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Waste Manag ; 126: 423-432, 2021 Apr 06.
Artigo em Inglês | MEDLINE | ID: mdl-33836393


Solid recovered fuel (SRF) ash consists of element oxides, which are valuable materials for cement manufacturers. When SRF is co-processed in the cement industry, its mineral content is incorporated into the clinker. Therefore, from a technical perspective, SRF ash is recycled. However, since recycling processes for materials that may be present in SRF exist, and since recycling goals are defined for different waste types, understanding the origin of these ash constituents and the contribution of different materials to the Recycling-index (R-index, i.e., the material-recyclable share of SRF) is important. In this work, the origins of Al, Ca, Fe, Si, Ti, Mg, Na, K, S, and P were first reviewed. Subsequently, ten SRF samples were sorted, and the ash content and composition of the sorting fractions (e.g., <10 mm, plastics, paper&cardboard) determined. Additionally, selected samples of polyethylene (PE), polypropylene (PP), polystyrene (PS), polyethylene terephthalate (PET), polyvinyl chloride (PVC), liquid packaging board (LPB), wood, and paper&cardboard (P&C) extracted from SRF were investigated. The results demonstrated that the materials that contributed most of the valuable oxides and ash content, and thereby to the R-index of SRF, are mixed or composite fractions, for example, the fine fraction, composites, and the sorting residues. Except for the composite LPB, no other material recovery options exist for most of these fractions. For this reason, the recycling of mixed and soiled materials or residues in the cement industry may be considered a complementary option to existing recycling processes.

Waste Manag ; 103: 87-112, 2020 Feb 15.
Artigo em Inglês | MEDLINE | ID: mdl-31881527


Antimony, arsenic, cadmium, chlorine, chromium, cobalt, lead, mercury, nickel and their compounds are commonly used in the industrial production of various goods. At the end of the product life cycle, these elements enter the waste system as constituents of the products. Mixed municipal and commercial wastes are landfilled, biologically treated, incinerated, and/or processed in mechanical treatment plants to yield solid recovered fuel (SRF). In all these cases, inorganic contaminants that are present in the input waste material play a significant role. In mechanical waste treatment, materials containing high concentrations of these elements (contaminant carriers) can be selectively removed (e.g. by infrared sorters) to improve the output quality, but prior knowledge about the contaminant carriers is required. This paper reviews several waste-related publications in order to identify carriers of Sb, As, Cd, Cl, Cr, Co, Pb, Hg, and Ni in mixed municipal and commercial waste. Identified contaminant carriers are listed alongside ranges for expected concentrations. Furthermore, the data are combined with information on industrial applications and contaminant concentrations in products in order to discuss the reasons for the presence of the respective elements in the carriers. Generally, besides inerts or metals, identified contaminant carriers often include plastics, composite materials, leather products, textiles, rubber, electronic waste, and batteries. Moreover, it is evaluated how individual contaminant carriers are reflected by chemical waste analyses. While the findings of the paper can be applied to different waste treatment options, the discussion focuses on SRF, which is the main output of mechanical treatment plants.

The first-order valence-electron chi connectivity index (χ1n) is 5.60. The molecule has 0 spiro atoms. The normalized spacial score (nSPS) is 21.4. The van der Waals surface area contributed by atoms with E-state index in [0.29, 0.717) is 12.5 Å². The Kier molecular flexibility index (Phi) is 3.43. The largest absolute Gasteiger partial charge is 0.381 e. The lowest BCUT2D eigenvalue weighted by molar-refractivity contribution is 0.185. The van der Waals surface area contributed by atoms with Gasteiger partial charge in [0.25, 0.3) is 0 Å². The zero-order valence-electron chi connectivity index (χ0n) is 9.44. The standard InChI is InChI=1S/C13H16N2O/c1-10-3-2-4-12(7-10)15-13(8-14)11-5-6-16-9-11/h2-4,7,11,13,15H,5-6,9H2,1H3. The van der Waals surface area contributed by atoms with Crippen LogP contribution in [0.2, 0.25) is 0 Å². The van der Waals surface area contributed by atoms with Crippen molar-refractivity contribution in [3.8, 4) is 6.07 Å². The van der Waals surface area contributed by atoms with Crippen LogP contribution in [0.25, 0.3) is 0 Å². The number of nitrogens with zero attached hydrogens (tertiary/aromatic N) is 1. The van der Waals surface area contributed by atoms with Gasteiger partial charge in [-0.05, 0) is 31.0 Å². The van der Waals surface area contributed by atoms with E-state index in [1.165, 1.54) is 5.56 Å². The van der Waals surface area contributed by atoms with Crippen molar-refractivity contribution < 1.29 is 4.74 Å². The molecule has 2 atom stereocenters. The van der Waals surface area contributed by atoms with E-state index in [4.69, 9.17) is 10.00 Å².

Mercúrio , Metais Pesados , Cádmio , Cloro , Chumbo , Resíduos Sólidos